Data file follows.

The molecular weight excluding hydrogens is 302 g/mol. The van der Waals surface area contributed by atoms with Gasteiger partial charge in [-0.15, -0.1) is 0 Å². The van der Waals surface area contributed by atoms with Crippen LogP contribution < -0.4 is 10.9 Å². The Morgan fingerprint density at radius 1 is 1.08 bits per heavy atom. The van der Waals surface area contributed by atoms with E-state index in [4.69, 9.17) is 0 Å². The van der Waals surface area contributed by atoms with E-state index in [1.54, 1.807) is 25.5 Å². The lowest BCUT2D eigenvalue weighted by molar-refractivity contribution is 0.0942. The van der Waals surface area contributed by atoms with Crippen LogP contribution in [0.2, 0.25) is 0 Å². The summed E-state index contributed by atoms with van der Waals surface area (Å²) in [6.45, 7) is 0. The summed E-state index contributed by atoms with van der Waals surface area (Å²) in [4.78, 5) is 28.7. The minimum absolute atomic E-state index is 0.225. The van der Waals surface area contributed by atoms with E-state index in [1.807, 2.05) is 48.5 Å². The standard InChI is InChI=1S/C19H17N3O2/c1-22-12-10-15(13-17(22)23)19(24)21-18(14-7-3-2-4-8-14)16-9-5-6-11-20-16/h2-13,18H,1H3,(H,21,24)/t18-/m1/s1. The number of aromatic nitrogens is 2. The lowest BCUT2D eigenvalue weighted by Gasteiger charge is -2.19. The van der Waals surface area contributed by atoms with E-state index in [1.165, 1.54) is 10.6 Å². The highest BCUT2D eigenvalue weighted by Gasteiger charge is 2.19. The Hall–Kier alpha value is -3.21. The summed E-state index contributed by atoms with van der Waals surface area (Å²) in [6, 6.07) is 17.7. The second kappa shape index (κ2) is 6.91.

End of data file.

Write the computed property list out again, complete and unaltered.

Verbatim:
The molecular weight excluding hydrogens is 302 g/mol. The van der Waals surface area contributed by atoms with Gasteiger partial charge in [-0.15, -0.1) is 0 Å². The van der Waals surface area contributed by atoms with Crippen LogP contribution < -0.4 is 10.9 Å². The Morgan fingerprint density at radius 1 is 1.08 bits per heavy atom. The van der Waals surface area contributed by atoms with E-state index in [4.69, 9.17) is 0 Å². The van der Waals surface area contributed by atoms with E-state index in [1.54, 1.807) is 25.5 Å². The lowest BCUT2D eigenvalue weighted by molar-refractivity contribution is 0.0942. The van der Waals surface area contributed by atoms with Crippen LogP contribution in [0.2, 0.25) is 0 Å². The summed E-state index contributed by atoms with van der Waals surface area (Å²) in [6.45, 7) is 0. The summed E-state index contributed by atoms with van der Waals surface area (Å²) in [4.78, 5) is 28.7. The minimum absolute atomic E-state index is 0.225. The van der Waals surface area contributed by atoms with E-state index in [1.807, 2.05) is 48.5 Å². The standard InChI is InChI=1S/C19H17N3O2/c1-22-12-10-15(13-17(22)23)19(24)21-18(14-7-3-2-4-8-14)16-9-5-6-11-20-16/h2-13,18H,1H3,(H,21,24)/t18-/m1/s1. The number of aromatic nitrogens is 2. The lowest BCUT2D eigenvalue weighted by Gasteiger charge is -2.19. The van der Waals surface area contributed by atoms with E-state index in [1.165, 1.54) is 10.6 Å². The highest BCUT2D eigenvalue weighted by Gasteiger charge is 2.19. The Hall–Kier alpha value is -3.21. The summed E-state index contributed by atoms with van der Waals surface area (Å²) in [6, 6.07) is 17.7. The second kappa shape index (κ2) is 6.91.